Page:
The backside of the printed circuit board (PCB) is really fun to look at for a geek like me. Each of the keys' terminals are marked with it's respective letter.
Looking a little closer, we can see the location where I would be installing the Teensy. This ADB port is on the right side of the keyboard. There's an identical port on the left side, which I would come to use later.
By following the diagram provided by the repo documentation, I was able to find that the yellow cable was data, the orange cable was ground, and the red cable was VCC. The other cables are not of use to the micro controller.
The firmware uses the PD0 port on the Teensy. This can be modified, but I didn't want to mess with the software. The diagram shows what I wanted to achieve.
Instead of soldering the micro controller directly to the PCB, I decided to desolder the ADB port, which would leave me with a connector. Then I could solder the connector to the Teensy, and simply snap the micro controller onto the PCB with the connector.
This is what the micro controller looks like when it is soldered to the connector and snapped into the PCB.
Does it work yet!??
I know! I was getting excited too! But I wasn't quite done yet. The micro controller still wasn't detecting the key presses and I couldn't figure out why. Some sage advice is to RTFM! The documentation for the firmware explained exactly why. The data signal from the board was not strong enough for the Teensy to detect. So I needed to install what's called a pull-up resistor.
The resistor needs to connect the data and VCC cable. I'm not an electrical engineer, but I imagine it helps to amplify the data signal somehow. I phoned my buddy, Chip Doeden to request a resistor. He hooked it up and I was ready to rock. I wanted to keep the connections nice and clean, but I'm not a very good solderer. So instead of mucking up the nice micro controller connector I just made with a resistor, I thought about using the left side ADB port that I mentioned earlier. Since it's a closed circuit, it would work the same.
I desoldered the left side ADB connector, and used that connector solely for the pull-up resistor.
Then I wired a USB cable through the opening where the ADB port once was and I connected it to the Teensy.
Here's a side view of what it looked like.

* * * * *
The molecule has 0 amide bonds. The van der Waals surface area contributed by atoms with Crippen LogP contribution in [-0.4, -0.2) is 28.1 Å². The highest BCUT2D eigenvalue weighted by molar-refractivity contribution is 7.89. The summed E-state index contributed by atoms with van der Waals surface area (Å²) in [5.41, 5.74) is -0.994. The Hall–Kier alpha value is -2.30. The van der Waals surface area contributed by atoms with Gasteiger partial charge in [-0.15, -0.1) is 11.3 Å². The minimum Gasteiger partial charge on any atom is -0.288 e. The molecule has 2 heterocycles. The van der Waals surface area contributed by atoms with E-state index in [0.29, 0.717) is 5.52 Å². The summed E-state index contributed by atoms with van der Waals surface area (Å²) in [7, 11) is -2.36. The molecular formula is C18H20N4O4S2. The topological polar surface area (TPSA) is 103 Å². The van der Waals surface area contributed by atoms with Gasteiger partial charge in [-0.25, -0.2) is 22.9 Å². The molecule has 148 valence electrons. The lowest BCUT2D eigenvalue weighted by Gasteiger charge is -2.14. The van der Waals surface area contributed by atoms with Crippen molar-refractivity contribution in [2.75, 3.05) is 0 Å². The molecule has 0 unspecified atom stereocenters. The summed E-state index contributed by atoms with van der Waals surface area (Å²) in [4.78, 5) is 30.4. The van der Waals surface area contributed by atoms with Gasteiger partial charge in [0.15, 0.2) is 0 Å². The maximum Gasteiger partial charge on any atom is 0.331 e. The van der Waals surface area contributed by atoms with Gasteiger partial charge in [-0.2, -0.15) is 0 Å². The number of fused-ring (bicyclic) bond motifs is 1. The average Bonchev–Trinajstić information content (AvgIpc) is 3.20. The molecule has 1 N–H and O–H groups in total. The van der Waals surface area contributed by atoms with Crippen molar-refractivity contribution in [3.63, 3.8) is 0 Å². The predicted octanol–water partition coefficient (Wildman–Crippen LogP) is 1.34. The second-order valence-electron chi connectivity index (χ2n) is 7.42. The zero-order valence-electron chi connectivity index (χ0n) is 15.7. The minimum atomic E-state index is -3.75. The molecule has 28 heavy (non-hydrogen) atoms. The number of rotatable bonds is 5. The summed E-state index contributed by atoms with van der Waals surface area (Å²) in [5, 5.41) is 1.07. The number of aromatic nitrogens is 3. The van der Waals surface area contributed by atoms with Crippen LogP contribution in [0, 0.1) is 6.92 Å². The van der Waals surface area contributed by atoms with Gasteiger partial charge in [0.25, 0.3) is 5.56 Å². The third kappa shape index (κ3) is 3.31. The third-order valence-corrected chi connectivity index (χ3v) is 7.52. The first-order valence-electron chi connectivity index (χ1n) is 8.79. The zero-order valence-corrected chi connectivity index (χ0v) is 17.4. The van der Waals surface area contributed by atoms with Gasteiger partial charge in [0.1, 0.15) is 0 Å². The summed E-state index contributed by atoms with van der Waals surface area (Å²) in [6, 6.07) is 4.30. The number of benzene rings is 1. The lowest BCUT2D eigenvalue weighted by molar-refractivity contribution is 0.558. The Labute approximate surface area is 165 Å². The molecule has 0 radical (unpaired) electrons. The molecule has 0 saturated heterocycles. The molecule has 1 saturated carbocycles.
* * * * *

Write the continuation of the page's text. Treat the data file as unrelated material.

I took a deep breath, connected the USB cable to my Macbook and prayed to the serial gods.... and my prayers were answered! It really works!
After using the keyboard for a while, I realized that a couple of the keys weren't registering at all. The
. and the
8 keys were not working. Luckily, I was able to re-solder the terminal mounts for the
. key and it worked. However, for the
8 key, it turned out to be a bad switch. I solved this by grafting the keyboard's power button switch (remember those?) onto the
8 key's terminals and voilà! We're good to go!!
I have a few small improvements that I'm going to make to the board. I'll update with a new post for each of them.
I want to mount the Teensy so that I can plug and unplug a USB cable into the keyboard from outside the chassis. This would require that I 3D print a Teensy mount and mount the Teensy to the chassis. I will probably use the existing port holes for the USB opening instead of drilling a new one.
There is a polymer die available for purchase that I can soak the keys in and it will turn the keys a specific color. I am still trying to decide on a color scheme. Recommendations are welcome!
A Custom Keycap
I'd like to 3D print a custom key cap that will add some flair to my keyboard. There are some pretty elaborate custom keycaps available. I won't go crazy though. I have a design in mind, but I'll share it when I write that post.
Now I sit here click-clacking through the day, feeling really good about having upcycled this classic piece of hardware for much less than it would have cost me to buy a new mechanical keyboard. If this post has inspired you to get creative or dust off your tools, please hit me up and let me know! Happy Hacking!